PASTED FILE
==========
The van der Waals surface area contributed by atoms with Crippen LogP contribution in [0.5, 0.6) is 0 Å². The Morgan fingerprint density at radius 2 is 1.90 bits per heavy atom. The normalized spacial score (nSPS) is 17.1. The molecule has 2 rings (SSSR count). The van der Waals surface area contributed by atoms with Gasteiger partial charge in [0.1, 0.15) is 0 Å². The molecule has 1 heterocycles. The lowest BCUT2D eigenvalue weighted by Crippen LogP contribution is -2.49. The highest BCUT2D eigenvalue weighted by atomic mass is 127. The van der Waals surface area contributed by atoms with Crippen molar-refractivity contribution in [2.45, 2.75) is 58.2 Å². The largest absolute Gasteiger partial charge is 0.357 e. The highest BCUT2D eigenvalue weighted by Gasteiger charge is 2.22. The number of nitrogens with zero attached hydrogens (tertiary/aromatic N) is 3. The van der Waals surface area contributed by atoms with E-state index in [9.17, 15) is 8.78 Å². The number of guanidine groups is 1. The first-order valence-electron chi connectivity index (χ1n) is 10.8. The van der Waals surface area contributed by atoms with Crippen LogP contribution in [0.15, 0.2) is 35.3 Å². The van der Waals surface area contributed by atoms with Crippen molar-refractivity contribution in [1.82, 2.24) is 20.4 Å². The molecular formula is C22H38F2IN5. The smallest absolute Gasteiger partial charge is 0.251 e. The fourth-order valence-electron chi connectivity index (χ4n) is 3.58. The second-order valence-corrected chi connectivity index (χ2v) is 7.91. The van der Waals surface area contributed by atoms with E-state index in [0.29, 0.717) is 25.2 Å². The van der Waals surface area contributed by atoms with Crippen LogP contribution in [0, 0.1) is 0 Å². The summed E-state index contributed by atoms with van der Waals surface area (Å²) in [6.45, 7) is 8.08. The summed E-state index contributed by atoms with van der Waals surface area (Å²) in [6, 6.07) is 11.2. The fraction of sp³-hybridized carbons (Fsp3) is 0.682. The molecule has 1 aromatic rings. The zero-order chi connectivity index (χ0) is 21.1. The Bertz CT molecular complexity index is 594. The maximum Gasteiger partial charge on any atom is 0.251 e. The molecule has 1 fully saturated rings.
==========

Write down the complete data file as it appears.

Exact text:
The van der Waals surface area contributed by atoms with Crippen LogP contribution in [0.5, 0.6) is 0 Å². The Morgan fingerprint density at radius 2 is 1.90 bits per heavy atom. The normalized spacial score (nSPS) is 17.1. The molecule has 2 rings (SSSR count). The van der Waals surface area contributed by atoms with Gasteiger partial charge in [0.1, 0.15) is 0 Å². The molecule has 1 heterocycles. The lowest BCUT2D eigenvalue weighted by Crippen LogP contribution is -2.49. The highest BCUT2D eigenvalue weighted by atomic mass is 127. The van der Waals surface area contributed by atoms with Crippen molar-refractivity contribution in [2.45, 2.75) is 58.2 Å². The largest absolute Gasteiger partial charge is 0.357 e. The highest BCUT2D eigenvalue weighted by Gasteiger charge is 2.22. The number of nitrogens with zero attached hydrogens (tertiary/aromatic N) is 3. The van der Waals surface area contributed by atoms with E-state index in [9.17, 15) is 8.78 Å². The number of guanidine groups is 1. The first-order valence-electron chi connectivity index (χ1n) is 10.8. The van der Waals surface area contributed by atoms with Crippen LogP contribution in [0.15, 0.2) is 35.3 Å². The van der Waals surface area contributed by atoms with Crippen molar-refractivity contribution in [1.82, 2.24) is 20.4 Å². The molecular formula is C22H38F2IN5. The smallest absolute Gasteiger partial charge is 0.251 e. The fourth-order valence-electron chi connectivity index (χ4n) is 3.58. The second-order valence-corrected chi connectivity index (χ2v) is 7.91. The van der Waals surface area contributed by atoms with E-state index in [0.29, 0.717) is 25.2 Å². The van der Waals surface area contributed by atoms with Crippen LogP contribution in [0, 0.1) is 0 Å². The summed E-state index contributed by atoms with van der Waals surface area (Å²) in [6.45, 7) is 8.08. The summed E-state index contributed by atoms with van der Waals surface area (Å²) in [6, 6.07) is 11.2. The fraction of sp³-hybridized carbons (Fsp3) is 0.682. The molecule has 1 aromatic rings. The zero-order chi connectivity index (χ0) is 21.1. The Bertz CT molecular complexity index is 594. The maximum Gasteiger partial charge on any atom is 0.251 e. The molecule has 1 fully saturated rings.